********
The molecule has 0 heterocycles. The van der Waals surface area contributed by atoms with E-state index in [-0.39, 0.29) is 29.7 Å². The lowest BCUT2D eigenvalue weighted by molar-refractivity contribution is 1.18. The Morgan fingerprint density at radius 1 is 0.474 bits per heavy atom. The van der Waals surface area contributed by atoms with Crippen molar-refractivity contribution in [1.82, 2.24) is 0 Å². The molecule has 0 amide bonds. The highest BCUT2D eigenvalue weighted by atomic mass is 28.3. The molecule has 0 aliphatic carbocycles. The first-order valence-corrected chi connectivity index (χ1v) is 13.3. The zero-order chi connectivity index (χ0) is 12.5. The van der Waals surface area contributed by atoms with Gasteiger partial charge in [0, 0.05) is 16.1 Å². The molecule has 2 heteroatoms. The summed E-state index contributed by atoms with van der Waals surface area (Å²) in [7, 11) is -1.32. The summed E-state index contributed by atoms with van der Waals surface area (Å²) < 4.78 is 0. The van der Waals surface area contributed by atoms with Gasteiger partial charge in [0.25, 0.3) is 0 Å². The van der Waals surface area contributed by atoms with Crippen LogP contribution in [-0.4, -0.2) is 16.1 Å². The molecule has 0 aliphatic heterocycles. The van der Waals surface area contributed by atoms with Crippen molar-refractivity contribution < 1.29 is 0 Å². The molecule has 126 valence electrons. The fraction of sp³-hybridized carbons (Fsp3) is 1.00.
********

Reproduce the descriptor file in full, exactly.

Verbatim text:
The molecule has 0 heterocycles. The van der Waals surface area contributed by atoms with E-state index in [-0.39, 0.29) is 29.7 Å². The lowest BCUT2D eigenvalue weighted by molar-refractivity contribution is 1.18. The Morgan fingerprint density at radius 1 is 0.474 bits per heavy atom. The van der Waals surface area contributed by atoms with Crippen molar-refractivity contribution in [1.82, 2.24) is 0 Å². The molecule has 0 amide bonds. The highest BCUT2D eigenvalue weighted by atomic mass is 28.3. The molecule has 0 aliphatic carbocycles. The first-order valence-corrected chi connectivity index (χ1v) is 13.3. The zero-order chi connectivity index (χ0) is 12.5. The van der Waals surface area contributed by atoms with Gasteiger partial charge in [0, 0.05) is 16.1 Å². The molecule has 2 heteroatoms. The summed E-state index contributed by atoms with van der Waals surface area (Å²) in [7, 11) is -1.32. The summed E-state index contributed by atoms with van der Waals surface area (Å²) < 4.78 is 0. The van der Waals surface area contributed by atoms with Gasteiger partial charge in [0.25, 0.3) is 0 Å². The van der Waals surface area contributed by atoms with Crippen LogP contribution in [-0.4, -0.2) is 16.1 Å². The molecule has 0 aliphatic heterocycles. The van der Waals surface area contributed by atoms with Crippen molar-refractivity contribution < 1.29 is 0 Å². The molecule has 126 valence electrons. The fraction of sp³-hybridized carbons (Fsp3) is 1.00.